Some processing methods can lead to nutritional loss, but this happens also to “natural” foods over time. Take a banana for instance, it’s an ever-transforming food. It’s growing and ripening on the tree, and when it’s ripped off it is only a matter of days before it turns from green to black. During that period, sugar levels steadily increase. Depending on what time we decide to consume our food, the nutrient profile may slightly differ. [6].

Vegetable oils

In some cases processing foods leads to completely new ingredients [7]. For example, without processing there would be no way of extracting precious oils from nuts or seeds. And who would want to live in a world without olive oil? 

Ultra-processed foods

And then there’s ultra-processed foods. These are foods that have been subjected to chemical procedures [8]. These processes can result in no longer being able to recognize the original plant or animal sources used for these food products [9]. An example? Candy! Most of those irresistible and colourful looking sweets are made with gelatin, derived from processing animal skin and bones [10]. And, of course, loaded with sugar. The devil in disguise comes in the form of high amounts of sodium (salt), trans fats, and sugar. 

Empty calories

Foods are generally ultra-processed to stabilize the product and extend shelf-life [11]. But often at the cost of losing nutritional value. This food group is often said to be rich in ‘empty calories’, because it is low in nutrients and high in energy density (Mr. Sugar has got you covered *wink-wink*).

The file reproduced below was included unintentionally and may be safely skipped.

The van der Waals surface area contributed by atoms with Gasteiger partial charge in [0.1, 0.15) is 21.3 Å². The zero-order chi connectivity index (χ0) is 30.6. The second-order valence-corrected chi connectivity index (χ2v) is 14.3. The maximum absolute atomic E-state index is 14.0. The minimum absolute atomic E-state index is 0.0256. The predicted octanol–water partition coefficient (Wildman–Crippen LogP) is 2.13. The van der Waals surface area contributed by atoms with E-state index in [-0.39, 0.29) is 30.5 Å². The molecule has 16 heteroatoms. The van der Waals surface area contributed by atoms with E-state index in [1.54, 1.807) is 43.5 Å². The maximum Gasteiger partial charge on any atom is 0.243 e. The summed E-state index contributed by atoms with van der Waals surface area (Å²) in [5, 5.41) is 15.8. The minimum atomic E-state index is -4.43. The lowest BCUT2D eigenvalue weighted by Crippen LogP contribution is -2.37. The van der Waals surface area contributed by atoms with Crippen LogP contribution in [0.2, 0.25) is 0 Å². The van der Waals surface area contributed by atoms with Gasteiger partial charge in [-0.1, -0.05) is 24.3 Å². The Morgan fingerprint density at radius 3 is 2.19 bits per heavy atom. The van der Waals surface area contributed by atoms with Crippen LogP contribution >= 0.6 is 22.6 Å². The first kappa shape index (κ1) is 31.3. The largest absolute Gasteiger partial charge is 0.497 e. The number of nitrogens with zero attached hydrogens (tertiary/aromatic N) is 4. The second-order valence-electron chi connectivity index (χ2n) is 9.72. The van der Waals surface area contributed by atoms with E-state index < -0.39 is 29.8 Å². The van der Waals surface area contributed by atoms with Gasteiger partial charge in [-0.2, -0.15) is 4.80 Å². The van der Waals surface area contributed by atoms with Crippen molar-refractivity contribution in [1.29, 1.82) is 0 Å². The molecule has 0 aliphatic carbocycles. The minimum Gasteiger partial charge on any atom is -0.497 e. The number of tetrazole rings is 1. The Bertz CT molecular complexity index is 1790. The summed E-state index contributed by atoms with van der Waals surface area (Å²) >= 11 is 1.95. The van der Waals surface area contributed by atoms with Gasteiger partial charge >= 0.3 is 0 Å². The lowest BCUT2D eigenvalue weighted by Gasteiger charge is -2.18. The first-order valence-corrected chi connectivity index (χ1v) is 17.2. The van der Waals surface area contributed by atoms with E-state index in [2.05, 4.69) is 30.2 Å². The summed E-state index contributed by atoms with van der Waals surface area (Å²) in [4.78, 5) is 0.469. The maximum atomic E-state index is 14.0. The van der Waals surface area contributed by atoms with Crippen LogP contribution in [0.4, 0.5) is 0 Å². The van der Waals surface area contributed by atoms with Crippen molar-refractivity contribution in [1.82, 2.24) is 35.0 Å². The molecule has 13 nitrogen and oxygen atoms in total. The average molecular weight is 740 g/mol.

How about Jimmy Joy meals?

Jimmy Joy meals are undeniably processed foods. Processing ingredients into the form of a powder is a great way to incorporate rich nutrients in our daily diet. Powders require little preparation and are versatile. Think of superfood powders like spirulina and baobab: they can easily be spread over a bowl of granola, dissolved in a glass of water, or hidden in a delicious pancake. These are all ways to enrich your nutritional intake, without the inconvenience of preparing whole and raw foods. 

The ultimate meal

But while superfoods are usually composed of one ingredient only, Plenny Shakes contain a blend of ingredients - a group of nutrient-rich ingredients that have joined powers to provide the ultimate meal. These ingredients have been carefully selected for their nutritional values and health benefits. In fact, Plenny meals have 172 health benefits in total! True story

Summary

Cutting out processed foods from your life entirely is not recommendable. Instead, we should learn to identify good from bad, according to our needs. Processed foods are great when it comes to convenience. Canned beans and Plenny Shakes are saving us a lot of preparation time, and guarantee a healthy daily intake of micro and macro nutrients. If you are trying to navigate the sea of processed foods, then ingredient lists are your new best friend. Avoid foods that contain added sugars, high levels of trans-fats, or are loaded with salt. 

Good processed foods